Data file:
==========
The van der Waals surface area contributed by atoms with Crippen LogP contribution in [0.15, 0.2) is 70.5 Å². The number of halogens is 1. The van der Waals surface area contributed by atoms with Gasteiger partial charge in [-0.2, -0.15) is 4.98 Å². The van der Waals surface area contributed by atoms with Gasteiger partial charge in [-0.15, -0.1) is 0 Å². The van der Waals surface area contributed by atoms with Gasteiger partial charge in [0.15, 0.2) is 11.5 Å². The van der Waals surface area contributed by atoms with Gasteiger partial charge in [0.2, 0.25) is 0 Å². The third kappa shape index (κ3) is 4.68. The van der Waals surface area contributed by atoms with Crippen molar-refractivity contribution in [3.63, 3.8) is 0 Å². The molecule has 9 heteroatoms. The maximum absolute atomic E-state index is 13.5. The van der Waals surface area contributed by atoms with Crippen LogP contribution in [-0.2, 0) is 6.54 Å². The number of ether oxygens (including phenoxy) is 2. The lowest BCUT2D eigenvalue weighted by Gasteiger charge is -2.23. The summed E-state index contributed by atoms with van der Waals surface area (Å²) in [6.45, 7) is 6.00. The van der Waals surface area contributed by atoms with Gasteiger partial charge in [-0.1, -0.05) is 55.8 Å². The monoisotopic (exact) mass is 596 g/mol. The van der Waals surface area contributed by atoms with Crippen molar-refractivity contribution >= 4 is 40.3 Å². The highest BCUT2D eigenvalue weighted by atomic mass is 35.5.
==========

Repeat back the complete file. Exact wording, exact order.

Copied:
The van der Waals surface area contributed by atoms with Crippen LogP contribution in [0.15, 0.2) is 70.5 Å². The number of halogens is 1. The van der Waals surface area contributed by atoms with Gasteiger partial charge in [-0.2, -0.15) is 4.98 Å². The van der Waals surface area contributed by atoms with Gasteiger partial charge in [-0.15, -0.1) is 0 Å². The van der Waals surface area contributed by atoms with Gasteiger partial charge in [0.15, 0.2) is 11.5 Å². The van der Waals surface area contributed by atoms with Gasteiger partial charge in [0.2, 0.25) is 0 Å². The third kappa shape index (κ3) is 4.68. The van der Waals surface area contributed by atoms with Crippen molar-refractivity contribution in [3.63, 3.8) is 0 Å². The molecule has 9 heteroatoms. The maximum absolute atomic E-state index is 13.5. The van der Waals surface area contributed by atoms with Crippen LogP contribution in [-0.2, 0) is 6.54 Å². The number of ether oxygens (including phenoxy) is 2. The lowest BCUT2D eigenvalue weighted by Gasteiger charge is -2.23. The summed E-state index contributed by atoms with van der Waals surface area (Å²) in [6.45, 7) is 6.00. The van der Waals surface area contributed by atoms with Gasteiger partial charge in [-0.1, -0.05) is 55.8 Å². The monoisotopic (exact) mass is 596 g/mol. The van der Waals surface area contributed by atoms with Crippen molar-refractivity contribution >= 4 is 40.3 Å². The highest BCUT2D eigenvalue weighted by atomic mass is 35.5.